By Greg Peel
The Dow closed up 23 points or 0.2% while the S&P gained 0.4% to 1639 and the Nasdaq added 0.6%.
Two bites of the cherry indeed proved to be one bite too many on Bridge Street yesterday as we limped to a steady but unspectacular close. The big move was made on Monday, which celebrated a return to expansion for Chinese manufacturing and was enough to cover similarly positive data from Europe. China's official services PMI for August came in at 53.9, down from 54.1 in July, but still in reasonable expansion mode. No one expected the RBA to cut and the RBA obliged.
The RBA statement was again similar to the month before, which was similar to the month before that, except for one glaring omission. What the RBA did not say is: "the inflation outlook could provide some scope to ease policy further, should that be required to support demand", as it did in August. Instead, it said that the monetary policy setting remained "appropriate" and that the board would "continue to assess and adjust policy as needed".
Subtle differences in central bank language are not to be dismissed. The RBA has deliberately removed the words "scope to ease" and reverted to "assess and adjust". The board also reiterated that the Aussie remains "at a high level" and "It is possible that the exchange rate will depreciate further over time, which would help to foster a rebalancing of growth in the economy".
Sounds like the RBA is hoping the Aussie will do the work. Or is this month's statement intended to be politically benign ahead of an election?
Wall Street returned from the long weekend and needed to catch up on all the positive global manufacturing data. There was also the delayed release of the US manufacturing PMI to consider, and it rose to a healthy 55.7 from 55.4. Construction spending in July rose a better than expected 0.6%. The Dow subsequently shot up 120 points from the opening bell.
Which proved the peak. Wall Street then fell, and fell rather sharply late morning when the president called for a rapid congressional vote on planned military action against Syria That's right ? Syria has not gone away after all. The Dow actually fell into the negative before limping to a slightly positive close, although the broad market S&P fared better with an ultimate 0.4% gain.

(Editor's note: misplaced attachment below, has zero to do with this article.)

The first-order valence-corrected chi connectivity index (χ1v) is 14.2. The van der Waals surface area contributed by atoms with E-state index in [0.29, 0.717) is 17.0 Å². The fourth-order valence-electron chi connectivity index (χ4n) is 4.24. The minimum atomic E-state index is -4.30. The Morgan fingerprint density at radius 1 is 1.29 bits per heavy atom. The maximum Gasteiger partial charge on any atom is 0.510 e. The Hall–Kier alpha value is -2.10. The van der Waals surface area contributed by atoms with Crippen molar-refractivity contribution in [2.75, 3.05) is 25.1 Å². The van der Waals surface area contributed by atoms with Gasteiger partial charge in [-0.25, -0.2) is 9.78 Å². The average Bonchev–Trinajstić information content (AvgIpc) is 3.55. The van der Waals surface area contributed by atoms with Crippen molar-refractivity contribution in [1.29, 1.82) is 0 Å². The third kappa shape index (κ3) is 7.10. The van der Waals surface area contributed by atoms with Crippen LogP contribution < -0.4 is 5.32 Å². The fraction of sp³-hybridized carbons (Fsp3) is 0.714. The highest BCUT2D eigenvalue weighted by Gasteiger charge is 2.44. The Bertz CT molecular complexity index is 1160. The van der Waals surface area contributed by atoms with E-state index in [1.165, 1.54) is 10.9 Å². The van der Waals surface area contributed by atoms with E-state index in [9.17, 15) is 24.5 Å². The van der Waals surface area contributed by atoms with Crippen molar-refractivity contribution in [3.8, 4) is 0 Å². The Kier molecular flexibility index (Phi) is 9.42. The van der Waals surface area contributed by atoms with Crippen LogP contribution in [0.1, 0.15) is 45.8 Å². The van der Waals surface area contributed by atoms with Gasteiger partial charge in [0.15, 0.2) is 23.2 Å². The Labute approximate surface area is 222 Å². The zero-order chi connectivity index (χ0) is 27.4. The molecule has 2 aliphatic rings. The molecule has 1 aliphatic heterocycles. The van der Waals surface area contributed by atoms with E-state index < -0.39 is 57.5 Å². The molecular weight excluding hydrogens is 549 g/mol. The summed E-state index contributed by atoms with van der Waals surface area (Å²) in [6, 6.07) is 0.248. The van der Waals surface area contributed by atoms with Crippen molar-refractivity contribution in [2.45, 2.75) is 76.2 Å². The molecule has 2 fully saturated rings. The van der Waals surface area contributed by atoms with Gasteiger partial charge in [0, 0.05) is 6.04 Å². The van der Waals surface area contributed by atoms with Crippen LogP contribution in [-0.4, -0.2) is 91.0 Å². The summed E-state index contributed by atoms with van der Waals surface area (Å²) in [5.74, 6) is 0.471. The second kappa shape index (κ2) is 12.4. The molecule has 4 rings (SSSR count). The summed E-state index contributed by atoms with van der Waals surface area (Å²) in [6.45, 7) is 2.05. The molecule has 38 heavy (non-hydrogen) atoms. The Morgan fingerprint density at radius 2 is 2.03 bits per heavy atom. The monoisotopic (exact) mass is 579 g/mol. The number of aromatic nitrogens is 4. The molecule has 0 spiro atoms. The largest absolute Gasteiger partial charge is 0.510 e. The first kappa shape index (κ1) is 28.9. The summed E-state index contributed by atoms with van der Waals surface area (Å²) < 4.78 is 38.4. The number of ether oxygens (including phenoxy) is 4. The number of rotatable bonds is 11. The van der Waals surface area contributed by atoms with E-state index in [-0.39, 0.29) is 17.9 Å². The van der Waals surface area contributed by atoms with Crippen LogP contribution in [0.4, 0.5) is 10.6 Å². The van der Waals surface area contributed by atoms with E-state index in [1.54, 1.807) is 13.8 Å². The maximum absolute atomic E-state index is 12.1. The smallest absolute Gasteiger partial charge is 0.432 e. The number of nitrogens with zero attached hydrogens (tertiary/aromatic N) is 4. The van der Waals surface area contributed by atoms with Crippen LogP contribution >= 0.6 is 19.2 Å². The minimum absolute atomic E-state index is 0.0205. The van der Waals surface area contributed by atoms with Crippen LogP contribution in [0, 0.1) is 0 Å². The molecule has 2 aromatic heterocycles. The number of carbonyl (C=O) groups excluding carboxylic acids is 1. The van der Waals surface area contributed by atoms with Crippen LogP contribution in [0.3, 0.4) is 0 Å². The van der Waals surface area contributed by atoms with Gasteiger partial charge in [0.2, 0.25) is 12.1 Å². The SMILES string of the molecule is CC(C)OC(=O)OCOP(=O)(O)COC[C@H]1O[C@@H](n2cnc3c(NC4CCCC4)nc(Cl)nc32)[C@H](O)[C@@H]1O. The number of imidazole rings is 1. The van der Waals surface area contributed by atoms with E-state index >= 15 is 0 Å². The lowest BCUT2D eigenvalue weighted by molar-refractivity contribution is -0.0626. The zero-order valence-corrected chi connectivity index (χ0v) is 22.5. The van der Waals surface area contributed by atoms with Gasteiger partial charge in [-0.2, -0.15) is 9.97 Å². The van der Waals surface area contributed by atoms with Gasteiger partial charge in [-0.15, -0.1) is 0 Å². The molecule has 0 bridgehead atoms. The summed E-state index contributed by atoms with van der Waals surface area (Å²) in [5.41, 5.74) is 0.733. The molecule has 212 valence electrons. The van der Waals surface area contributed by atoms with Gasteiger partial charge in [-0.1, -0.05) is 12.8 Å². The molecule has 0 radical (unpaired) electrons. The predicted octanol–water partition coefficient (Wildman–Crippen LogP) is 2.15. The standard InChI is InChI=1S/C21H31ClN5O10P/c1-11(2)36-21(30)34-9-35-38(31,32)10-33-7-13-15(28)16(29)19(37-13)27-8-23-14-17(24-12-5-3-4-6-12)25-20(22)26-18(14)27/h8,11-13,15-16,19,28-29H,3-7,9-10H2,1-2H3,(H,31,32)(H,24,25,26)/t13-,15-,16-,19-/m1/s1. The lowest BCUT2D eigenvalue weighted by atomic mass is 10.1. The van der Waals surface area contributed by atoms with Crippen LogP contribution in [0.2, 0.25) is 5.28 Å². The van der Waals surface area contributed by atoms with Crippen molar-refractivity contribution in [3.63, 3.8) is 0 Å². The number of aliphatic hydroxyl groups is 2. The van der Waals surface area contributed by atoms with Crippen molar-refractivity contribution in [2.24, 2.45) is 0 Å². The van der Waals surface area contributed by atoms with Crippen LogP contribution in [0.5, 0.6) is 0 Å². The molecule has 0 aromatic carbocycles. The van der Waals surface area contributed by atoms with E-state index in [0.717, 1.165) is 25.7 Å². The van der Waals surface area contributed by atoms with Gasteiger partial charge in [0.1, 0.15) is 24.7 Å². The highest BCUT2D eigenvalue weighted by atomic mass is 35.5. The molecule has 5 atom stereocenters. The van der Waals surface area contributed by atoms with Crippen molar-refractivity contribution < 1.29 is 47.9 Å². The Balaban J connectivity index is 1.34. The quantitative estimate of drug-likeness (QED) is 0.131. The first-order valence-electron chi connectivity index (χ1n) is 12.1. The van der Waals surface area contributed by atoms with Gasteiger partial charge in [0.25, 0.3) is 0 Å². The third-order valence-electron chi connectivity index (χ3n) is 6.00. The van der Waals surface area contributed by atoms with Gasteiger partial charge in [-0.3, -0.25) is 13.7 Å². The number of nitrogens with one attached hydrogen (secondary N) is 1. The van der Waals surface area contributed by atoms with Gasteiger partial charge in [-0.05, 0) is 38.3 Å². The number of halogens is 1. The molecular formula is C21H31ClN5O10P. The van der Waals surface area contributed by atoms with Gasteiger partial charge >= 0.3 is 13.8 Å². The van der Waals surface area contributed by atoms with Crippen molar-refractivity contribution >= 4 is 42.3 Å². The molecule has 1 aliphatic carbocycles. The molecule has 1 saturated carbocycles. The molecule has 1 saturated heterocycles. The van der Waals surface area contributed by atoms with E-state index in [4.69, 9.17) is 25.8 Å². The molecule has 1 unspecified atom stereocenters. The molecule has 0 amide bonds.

The US dollar index is 0.1% higher at 82.36 but the Aussie has shot up by a cent to US$0.9062. While the Aussie did gain ground on the back of the RBA statement, which as noted above was not as dovish as was expected even if a rate cut had not been expected, there was also no doubt a delayed reaction as US forex traders built in the improved Chinese data.
Elsewhere it was back to a war footing, just as we saw earlier last week. The US ten-year bond yield jumped 10 basis points to 2.85% and gold rose US$17.90 to US$1412.30/oz.
Base metals were mixed on fairly small moves but the oils are up again, with Brent rising US$1.34 to US$115.74/bbl and West Texas adding US91c to US$108.56/bbl.
Spot iron ore was unchanged at US$138.70/t.
Did bridge Street, and European markets, overdo it on Friday, swept away by manufacturing euphoria when Syria had not gone away? European stock markets were all down over half a percent last night and the SPI Overnight closed down a solid 38 points or 0.7%.
I noted last week that the historical response to potential war is sharply down on the threat, before recovering on the action. Last night one commentator suggested to Dow Jones "In general, markets go down until the missiles fly then rebound". The question is as to just how much arguing will be needed before the missiles do indeed fly, if at all.
It's service sector PMI day today for Australia, China (HSBC), the eurozone and UK, with the US to follow tomorrow. It's GDP day in Australia, with economists looking for a 0.6% quarterly gain for 2.5% annual growth, although it must be said the lead-in numbers have been a little disappointing.
Rudi will appear on Sky Business this evening at 5.30pm.